We’re beginning to become accustomed to AI assistants in the home and on our personal devices. If you hear someone say ‘Hello Siri’ or ‘Hi Alexa’ you can be pretty confident that they’re talking to a voice assistant rather than a friend. But what would you think if you heard someone chatting to ‘Martha’? Enter the world's first AI assistant in social care.
Healthcare is seeing more AI deals than any other sector globally, and the potential for AI assistants in the space is exponential. Cera, the London-based multi-award winning technology company have created Martha to help transform social. CEO, Mahiben Maruthappu, has helped advise the CEO of NHS England on £100 billion of health spending, co-founding the NHS Innovation Accelerator (NIA) which has benefitted 3 million people in its first six months.
Often, when elderly people become incapable of looking after themselves entirely, they do not want to move into assisted accommodation, but their loved ones feel inexperienced in social care to give them the support they need and deserve. Cera ‘wants to change the world of home care by supporting elderly people to live where they are most comfortable and happy’, and they are doing this by helping people select the right care for their loved ones and offering continued support for as long as it is required. ‘Whatever the needs of you and your family, you’ll be well cared for with Cera.’
At the AI Assistant Summit in London we’ll be joined by Mahiben Maruthappu, CEO and Co-Founder of Cera who will explore and share how the generation of AI assistants can transform healthcare, and will share their most recent progressions with Martha, who can recommend the best care packages for each unique circumstance. Upon speaking to Ben, he explained that as CEO his central role is to ensure the company delivers the highest quality care to their patients at all times. This is managed in a number of ways from building innovative technology, to striking up beneficial partnerships. Cera’s professional carers are the most experienced in their fields and have a passion for helping clients find their spark. ‘Only the top 5% are accepted into Cera to serve clients of all kinds.’
Ben gave us an overview of his work and the journey to where he is today:
Prior to founding Cera, I spent five years doing big data research on how health services are significantly affected by different clinical, social and economic factors. I quickly realised the power that data has to improve services, which made AI an inevitable next step for me, as it has the ability to process millions of data points very rapidly, which ultimately helps us to, for example, intervene early if a patient is showing signs of sickness.
Of course Cera are keen to grow quickly, but Ben explained that it can be challenging to strike a balance between quality and fast growth. ‘Our priority is to ensure that the company delivers a sustained level of excellent quality care to patients, but it’s also important for our business that we continue to consciously develop wherever possible. We manage this through a combination of logistics, technology and training.’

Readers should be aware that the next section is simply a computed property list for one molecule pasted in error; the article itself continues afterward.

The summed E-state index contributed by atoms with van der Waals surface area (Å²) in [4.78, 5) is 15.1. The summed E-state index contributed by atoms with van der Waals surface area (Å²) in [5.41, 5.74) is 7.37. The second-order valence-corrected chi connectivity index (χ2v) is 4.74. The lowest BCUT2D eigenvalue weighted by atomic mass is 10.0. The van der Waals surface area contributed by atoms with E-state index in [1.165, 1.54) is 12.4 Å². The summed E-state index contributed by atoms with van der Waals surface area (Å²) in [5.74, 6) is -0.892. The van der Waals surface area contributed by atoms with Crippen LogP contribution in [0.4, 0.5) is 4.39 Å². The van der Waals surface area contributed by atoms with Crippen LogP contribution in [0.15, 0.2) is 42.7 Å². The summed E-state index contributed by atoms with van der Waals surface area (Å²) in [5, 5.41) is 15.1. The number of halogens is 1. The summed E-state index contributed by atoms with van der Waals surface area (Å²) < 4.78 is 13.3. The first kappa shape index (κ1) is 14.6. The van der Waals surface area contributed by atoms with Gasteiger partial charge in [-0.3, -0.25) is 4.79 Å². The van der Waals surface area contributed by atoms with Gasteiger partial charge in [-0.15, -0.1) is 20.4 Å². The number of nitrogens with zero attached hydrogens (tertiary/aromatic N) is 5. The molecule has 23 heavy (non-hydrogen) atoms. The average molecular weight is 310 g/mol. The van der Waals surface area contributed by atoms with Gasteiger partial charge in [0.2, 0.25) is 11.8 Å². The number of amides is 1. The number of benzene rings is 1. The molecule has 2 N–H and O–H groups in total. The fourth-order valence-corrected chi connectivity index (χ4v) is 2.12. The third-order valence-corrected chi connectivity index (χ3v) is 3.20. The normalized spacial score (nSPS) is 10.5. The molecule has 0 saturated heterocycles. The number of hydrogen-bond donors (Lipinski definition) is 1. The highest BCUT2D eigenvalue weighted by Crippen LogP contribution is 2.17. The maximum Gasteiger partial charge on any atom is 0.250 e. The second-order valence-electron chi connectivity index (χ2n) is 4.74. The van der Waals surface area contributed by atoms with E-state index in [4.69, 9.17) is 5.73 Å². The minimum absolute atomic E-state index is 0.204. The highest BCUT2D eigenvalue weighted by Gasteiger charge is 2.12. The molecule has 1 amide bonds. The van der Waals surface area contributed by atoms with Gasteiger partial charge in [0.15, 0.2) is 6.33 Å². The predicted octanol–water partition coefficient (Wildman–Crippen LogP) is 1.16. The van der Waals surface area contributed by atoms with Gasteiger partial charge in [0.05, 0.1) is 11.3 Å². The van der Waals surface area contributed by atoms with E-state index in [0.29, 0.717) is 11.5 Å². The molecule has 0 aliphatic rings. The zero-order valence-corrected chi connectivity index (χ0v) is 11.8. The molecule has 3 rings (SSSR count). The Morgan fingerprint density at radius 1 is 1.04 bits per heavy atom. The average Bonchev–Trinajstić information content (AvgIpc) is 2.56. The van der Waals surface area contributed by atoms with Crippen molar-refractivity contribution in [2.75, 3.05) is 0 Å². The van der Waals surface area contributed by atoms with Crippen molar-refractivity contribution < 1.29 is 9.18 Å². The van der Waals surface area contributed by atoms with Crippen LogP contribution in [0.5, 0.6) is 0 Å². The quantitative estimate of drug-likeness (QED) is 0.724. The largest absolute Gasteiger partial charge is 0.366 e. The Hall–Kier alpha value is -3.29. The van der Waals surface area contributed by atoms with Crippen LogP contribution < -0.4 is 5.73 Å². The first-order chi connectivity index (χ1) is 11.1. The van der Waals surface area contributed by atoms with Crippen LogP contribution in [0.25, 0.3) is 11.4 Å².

We were keen to find out some more about how AI is transforming healthcare and how far we are from mainstream implementation, as well as some more specifics from Cera. Ben was kind enough to share his expertise with us:
Does AI in healthcare need to be expensive, or will it eventually be available to all patients?
I believe AI will eventually come to be used on a universal scale, but there’s no reason why this has to be especially expensive for the user. Currently, companies use a variety of strategies to attain funding - Deep Mind is an example of this, who were independently funded and then acquired by Google. Other companies, like Cera, will invest specifically in AI to enable a better user experience, which, by association, will have a positive effect on growth and revenue, so in fact, companies that invest in AI stand to benefit immensely.
How are you using AI for a positive impact?
Currently, statistics show that 20% of A&E attendees are preventable. At Cera we’re using AI to help reduce this number by helping to care for elderly and vulnerable people in their own homes. AI plays a significant role in helping our carers work to the best of their abilities, which ultimately helps us to achieve this goal.
What developments of AI are you most excited for, and which industries do you think will be most impacted?
The most knowledge and experience-based industries will benefit from AI. As there is an ever-increasing amount of medical information available to us, healthcare I believe stands to benefit tremendously from AI, particularly in enabling frontline staff to deliver higher quality services.
There’s so much discussion around AI ‘stealing’ jobs - do you think this is the case, or will we actually see more jobs being created as a result of AI?
I consider AI to be an enabler, not a replacer. It helps people deliver a more responsive, high quality service, but does not need to replace human agents entirely. Our care workers, for instance, remain an essential part of our service at Cera. Even so, AI can equip our staff with enormous amounts of knowledge that they may not otherwise have access to, which can only positively impact the level of care we’re delivering to patients.
If you're interested in learning more about Cera join us at the AI Assistant Summit in London next March 15 & 16. Save 25% on Early Bird passes using the code CYBER25 when you register before next Wednesday November 29.